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For many students studying abroad, the first few weeks are an exciting blend of activities, culture shock, rules, and exploration.

Despite being placed in an entirely different environment, Ellen Fuerst, CU international relations major currently studying abroad in Barcelona, has enjoyed the last few weeks’ worth of adventures and adjusting to life in Spanish Catalonia.

Fuerst has been in Barcelona since the beginning of September, and she will be there until mid-December. Following an internship this winter in her home state of Florida, Fuerst will then be off to Argentina for the second semester. The first weeks of her “world tour,” starting in Barcelona, have been “unbelievable,” Fuerst says.

Attending a major public university opens the world to international students. “I am studying at the Universitat Autonoma de Barcelona,” explained Fuerst. UAB attracts a lot of international students, she says. “I love the diversity that brings — it’s different from CU-Boulder.”

In addition to meeting new friends from around the world, Fuerst says she has also had the opportunity to meet fellow Buffs who are in Barcelona. “There are a lot of CU-Boulder students here, so it is fun trying to figure out where I recognize them from.”

Fuerst adores her courses at UAB, which are mostly business- and international relations-based. “The teachers are wonderful and exciting,” she says. She prefers her Spanish professors’ teaching methods to those she has experienced in the US. “They relate worldly experiences rather than monotonous facts. The teaching style requires the student to be a global learner rather than merely passing by with cramming the night before.”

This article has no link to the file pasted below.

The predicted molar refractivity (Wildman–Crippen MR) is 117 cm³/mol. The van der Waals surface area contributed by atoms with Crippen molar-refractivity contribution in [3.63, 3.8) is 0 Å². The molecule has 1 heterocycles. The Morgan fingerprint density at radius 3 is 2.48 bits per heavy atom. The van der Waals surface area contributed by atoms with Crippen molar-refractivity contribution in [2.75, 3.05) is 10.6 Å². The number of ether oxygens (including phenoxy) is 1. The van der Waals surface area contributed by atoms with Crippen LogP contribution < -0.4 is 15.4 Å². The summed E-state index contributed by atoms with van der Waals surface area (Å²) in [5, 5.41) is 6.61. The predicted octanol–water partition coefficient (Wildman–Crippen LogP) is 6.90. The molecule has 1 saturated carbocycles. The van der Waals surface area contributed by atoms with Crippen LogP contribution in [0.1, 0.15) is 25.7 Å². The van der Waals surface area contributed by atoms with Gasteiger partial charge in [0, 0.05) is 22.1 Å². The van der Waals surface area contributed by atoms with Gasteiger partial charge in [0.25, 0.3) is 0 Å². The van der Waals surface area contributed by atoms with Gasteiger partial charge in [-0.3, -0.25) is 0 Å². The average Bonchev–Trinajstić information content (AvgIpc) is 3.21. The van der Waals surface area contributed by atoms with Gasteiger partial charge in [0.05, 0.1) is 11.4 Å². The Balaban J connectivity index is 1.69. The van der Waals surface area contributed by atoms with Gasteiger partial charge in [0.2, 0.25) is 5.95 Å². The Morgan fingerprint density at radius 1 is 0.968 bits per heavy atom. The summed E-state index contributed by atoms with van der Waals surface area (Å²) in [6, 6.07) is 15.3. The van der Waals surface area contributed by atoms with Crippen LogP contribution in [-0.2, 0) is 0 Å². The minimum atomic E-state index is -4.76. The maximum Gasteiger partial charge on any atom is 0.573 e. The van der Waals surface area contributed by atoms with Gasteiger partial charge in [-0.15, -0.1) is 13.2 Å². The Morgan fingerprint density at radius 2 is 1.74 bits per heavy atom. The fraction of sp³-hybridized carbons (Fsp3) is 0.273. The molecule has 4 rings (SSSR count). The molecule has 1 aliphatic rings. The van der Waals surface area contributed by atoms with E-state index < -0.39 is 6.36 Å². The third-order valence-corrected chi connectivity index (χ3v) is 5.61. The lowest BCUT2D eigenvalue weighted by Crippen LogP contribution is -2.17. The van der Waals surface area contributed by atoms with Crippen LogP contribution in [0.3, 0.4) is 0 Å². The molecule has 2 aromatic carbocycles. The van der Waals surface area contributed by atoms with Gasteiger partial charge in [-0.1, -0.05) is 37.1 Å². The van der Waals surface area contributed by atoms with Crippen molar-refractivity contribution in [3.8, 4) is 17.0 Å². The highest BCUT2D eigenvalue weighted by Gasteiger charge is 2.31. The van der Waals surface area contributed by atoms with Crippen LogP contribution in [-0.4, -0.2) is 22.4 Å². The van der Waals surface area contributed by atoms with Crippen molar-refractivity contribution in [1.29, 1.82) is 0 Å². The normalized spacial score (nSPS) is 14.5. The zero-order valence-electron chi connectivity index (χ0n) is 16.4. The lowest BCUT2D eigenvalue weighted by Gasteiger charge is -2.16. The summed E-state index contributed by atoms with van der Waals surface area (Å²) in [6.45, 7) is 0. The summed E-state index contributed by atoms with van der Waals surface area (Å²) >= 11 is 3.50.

Located on the northeast coast of Spain, Barcelona is a great place for students and young people in general. “I absolutely love the food, the nightlife, the beaches, the history and the culture,” says Fuerst. “I enjoy the relaxation of daily life.”

In addition to sightseeing in Barcelona, Fuerst has also traveled to different parts of Spain, including a trip to Sitges and “many other major touristy spots.”

Regional languages and dialects in Spain can sometimes create a challenge for students who learned Spanish in the US. “It’s difficult to understand the Catalan language,” says Fuerst, “and even though I’m fluent in Spanish, people assume I only speak English.”

Knowing someone who has lived in Spain for a long amount of time can be very helpful. “I live with a host family, and it is very easy to communicate,” says Fuerst. “They’re Colombian, and there are many cultural similarities between us.”

The local food is often a favorite for students abroad. “My host mom is the best cook in the world,” she says. “I get three meals a day and they are all delicious with no preservatives, artificial flavors or greasy foods.”

Though her year abroad has only just begun, Fuerst has loved the last few weeks and is looking forward to the next few months.

Jessica Ryan is a junior media studies major at CU-Boulder. She writes about study abroad experiences once a week for the Colorado Daily. On Twitter: @JessicaLRyan.

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